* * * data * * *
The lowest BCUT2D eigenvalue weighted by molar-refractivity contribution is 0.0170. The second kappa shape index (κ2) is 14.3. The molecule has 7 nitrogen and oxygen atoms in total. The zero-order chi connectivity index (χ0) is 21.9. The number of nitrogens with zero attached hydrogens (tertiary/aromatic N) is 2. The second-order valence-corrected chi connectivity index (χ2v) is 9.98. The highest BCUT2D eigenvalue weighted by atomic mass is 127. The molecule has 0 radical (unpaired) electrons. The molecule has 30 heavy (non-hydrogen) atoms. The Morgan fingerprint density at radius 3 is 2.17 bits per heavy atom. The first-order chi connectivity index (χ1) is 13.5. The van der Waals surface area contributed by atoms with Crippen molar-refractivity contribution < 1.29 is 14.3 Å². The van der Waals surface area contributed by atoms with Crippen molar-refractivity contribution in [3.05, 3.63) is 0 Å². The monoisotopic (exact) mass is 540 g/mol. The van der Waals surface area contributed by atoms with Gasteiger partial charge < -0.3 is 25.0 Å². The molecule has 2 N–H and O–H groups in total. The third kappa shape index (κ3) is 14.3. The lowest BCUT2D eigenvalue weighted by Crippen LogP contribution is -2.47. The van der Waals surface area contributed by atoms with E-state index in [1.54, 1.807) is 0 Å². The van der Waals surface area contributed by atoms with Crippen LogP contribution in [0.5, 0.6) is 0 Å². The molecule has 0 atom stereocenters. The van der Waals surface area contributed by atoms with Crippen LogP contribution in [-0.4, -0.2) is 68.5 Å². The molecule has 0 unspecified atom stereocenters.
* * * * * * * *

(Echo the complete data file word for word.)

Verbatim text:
The lowest BCUT2D eigenvalue weighted by molar-refractivity contribution is 0.0170. The second kappa shape index (κ2) is 14.3. The molecule has 7 nitrogen and oxygen atoms in total. The zero-order chi connectivity index (χ0) is 21.9. The number of nitrogens with zero attached hydrogens (tertiary/aromatic N) is 2. The second-order valence-corrected chi connectivity index (χ2v) is 9.98. The highest BCUT2D eigenvalue weighted by atomic mass is 127. The molecule has 0 radical (unpaired) electrons. The molecule has 30 heavy (non-hydrogen) atoms. The Morgan fingerprint density at radius 3 is 2.17 bits per heavy atom. The first-order chi connectivity index (χ1) is 13.5. The van der Waals surface area contributed by atoms with Crippen molar-refractivity contribution < 1.29 is 14.3 Å². The van der Waals surface area contributed by atoms with Crippen molar-refractivity contribution in [3.05, 3.63) is 0 Å². The monoisotopic (exact) mass is 540 g/mol. The van der Waals surface area contributed by atoms with Gasteiger partial charge < -0.3 is 25.0 Å². The molecule has 2 N–H and O–H groups in total. The third kappa shape index (κ3) is 14.3. The lowest BCUT2D eigenvalue weighted by Crippen LogP contribution is -2.47. The van der Waals surface area contributed by atoms with E-state index in [1.54, 1.807) is 0 Å². The van der Waals surface area contributed by atoms with Crippen LogP contribution in [0.5, 0.6) is 0 Å². The molecule has 0 atom stereocenters. The van der Waals surface area contributed by atoms with Crippen LogP contribution in [-0.4, -0.2) is 68.5 Å². The molecule has 0 unspecified atom stereocenters.